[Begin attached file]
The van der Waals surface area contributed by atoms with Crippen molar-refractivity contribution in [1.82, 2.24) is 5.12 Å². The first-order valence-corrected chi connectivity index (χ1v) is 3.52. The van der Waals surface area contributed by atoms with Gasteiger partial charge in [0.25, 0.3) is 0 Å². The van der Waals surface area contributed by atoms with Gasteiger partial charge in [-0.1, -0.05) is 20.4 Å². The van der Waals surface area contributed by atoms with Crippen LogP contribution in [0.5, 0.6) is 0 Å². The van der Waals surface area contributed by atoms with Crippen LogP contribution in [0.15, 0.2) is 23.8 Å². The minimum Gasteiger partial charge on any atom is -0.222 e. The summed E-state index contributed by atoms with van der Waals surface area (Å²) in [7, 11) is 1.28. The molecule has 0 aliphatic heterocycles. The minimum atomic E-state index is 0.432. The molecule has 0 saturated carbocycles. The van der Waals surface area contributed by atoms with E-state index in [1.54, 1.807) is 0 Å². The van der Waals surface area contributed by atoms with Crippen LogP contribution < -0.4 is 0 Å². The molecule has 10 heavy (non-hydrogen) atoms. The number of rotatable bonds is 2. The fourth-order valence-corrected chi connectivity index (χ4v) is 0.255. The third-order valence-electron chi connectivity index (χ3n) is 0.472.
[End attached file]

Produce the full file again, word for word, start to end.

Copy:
The van der Waals surface area contributed by atoms with Crippen molar-refractivity contribution in [1.82, 2.24) is 5.12 Å². The first-order valence-corrected chi connectivity index (χ1v) is 3.52. The van der Waals surface area contributed by atoms with Gasteiger partial charge in [0.25, 0.3) is 0 Å². The van der Waals surface area contributed by atoms with Gasteiger partial charge in [-0.1, -0.05) is 20.4 Å². The van der Waals surface area contributed by atoms with Crippen LogP contribution in [0.5, 0.6) is 0 Å². The van der Waals surface area contributed by atoms with Crippen LogP contribution in [0.15, 0.2) is 23.8 Å². The minimum Gasteiger partial charge on any atom is -0.222 e. The summed E-state index contributed by atoms with van der Waals surface area (Å²) in [7, 11) is 1.28. The molecule has 0 aliphatic heterocycles. The minimum atomic E-state index is 0.432. The molecule has 0 saturated carbocycles. The van der Waals surface area contributed by atoms with E-state index in [1.54, 1.807) is 0 Å². The van der Waals surface area contributed by atoms with Crippen LogP contribution < -0.4 is 0 Å². The molecule has 10 heavy (non-hydrogen) atoms. The number of rotatable bonds is 2. The fourth-order valence-corrected chi connectivity index (χ4v) is 0.255. The third-order valence-electron chi connectivity index (χ3n) is 0.472.